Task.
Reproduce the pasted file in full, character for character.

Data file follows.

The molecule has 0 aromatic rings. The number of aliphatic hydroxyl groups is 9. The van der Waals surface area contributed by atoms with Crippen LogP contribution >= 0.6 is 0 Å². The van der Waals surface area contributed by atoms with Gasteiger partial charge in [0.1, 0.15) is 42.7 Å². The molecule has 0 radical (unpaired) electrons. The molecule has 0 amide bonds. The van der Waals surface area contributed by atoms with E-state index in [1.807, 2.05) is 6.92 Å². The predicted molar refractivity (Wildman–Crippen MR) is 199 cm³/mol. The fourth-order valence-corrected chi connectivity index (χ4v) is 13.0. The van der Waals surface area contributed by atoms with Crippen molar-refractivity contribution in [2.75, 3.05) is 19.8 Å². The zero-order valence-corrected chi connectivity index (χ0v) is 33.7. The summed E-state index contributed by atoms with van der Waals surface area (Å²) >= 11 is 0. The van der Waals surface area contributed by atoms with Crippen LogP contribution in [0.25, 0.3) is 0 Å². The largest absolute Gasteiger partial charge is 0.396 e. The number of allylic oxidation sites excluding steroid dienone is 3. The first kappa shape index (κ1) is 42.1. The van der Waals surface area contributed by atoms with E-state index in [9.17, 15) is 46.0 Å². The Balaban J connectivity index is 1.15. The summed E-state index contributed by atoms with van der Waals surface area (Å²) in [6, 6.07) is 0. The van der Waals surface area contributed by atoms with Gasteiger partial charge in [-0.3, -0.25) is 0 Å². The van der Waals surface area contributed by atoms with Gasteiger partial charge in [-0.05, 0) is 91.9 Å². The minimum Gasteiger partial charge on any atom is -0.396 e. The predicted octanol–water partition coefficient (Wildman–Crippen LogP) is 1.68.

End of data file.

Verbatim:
The molecule has 0 aromatic rings. The number of aliphatic hydroxyl groups is 9. The van der Waals surface area contributed by atoms with Crippen LogP contribution >= 0.6 is 0 Å². The van der Waals surface area contributed by atoms with Gasteiger partial charge in [0.1, 0.15) is 42.7 Å². The molecule has 0 radical (unpaired) electrons. The molecule has 0 amide bonds. The van der Waals surface area contributed by atoms with E-state index in [1.807, 2.05) is 6.92 Å². The predicted molar refractivity (Wildman–Crippen MR) is 199 cm³/mol. The fourth-order valence-corrected chi connectivity index (χ4v) is 13.0. The van der Waals surface area contributed by atoms with Crippen molar-refractivity contribution in [2.75, 3.05) is 19.8 Å². The zero-order valence-corrected chi connectivity index (χ0v) is 33.7. The summed E-state index contributed by atoms with van der Waals surface area (Å²) >= 11 is 0. The van der Waals surface area contributed by atoms with Crippen LogP contribution in [0.25, 0.3) is 0 Å². The largest absolute Gasteiger partial charge is 0.396 e. The number of allylic oxidation sites excluding steroid dienone is 3. The first kappa shape index (κ1) is 42.1. The van der Waals surface area contributed by atoms with E-state index in [9.17, 15) is 46.0 Å². The Balaban J connectivity index is 1.15. The summed E-state index contributed by atoms with van der Waals surface area (Å²) in [6, 6.07) is 0. The van der Waals surface area contributed by atoms with Gasteiger partial charge in [-0.3, -0.25) is 0 Å². The van der Waals surface area contributed by atoms with Gasteiger partial charge in [-0.05, 0) is 91.9 Å². The minimum Gasteiger partial charge on any atom is -0.396 e. The predicted octanol–water partition coefficient (Wildman–Crippen LogP) is 1.68.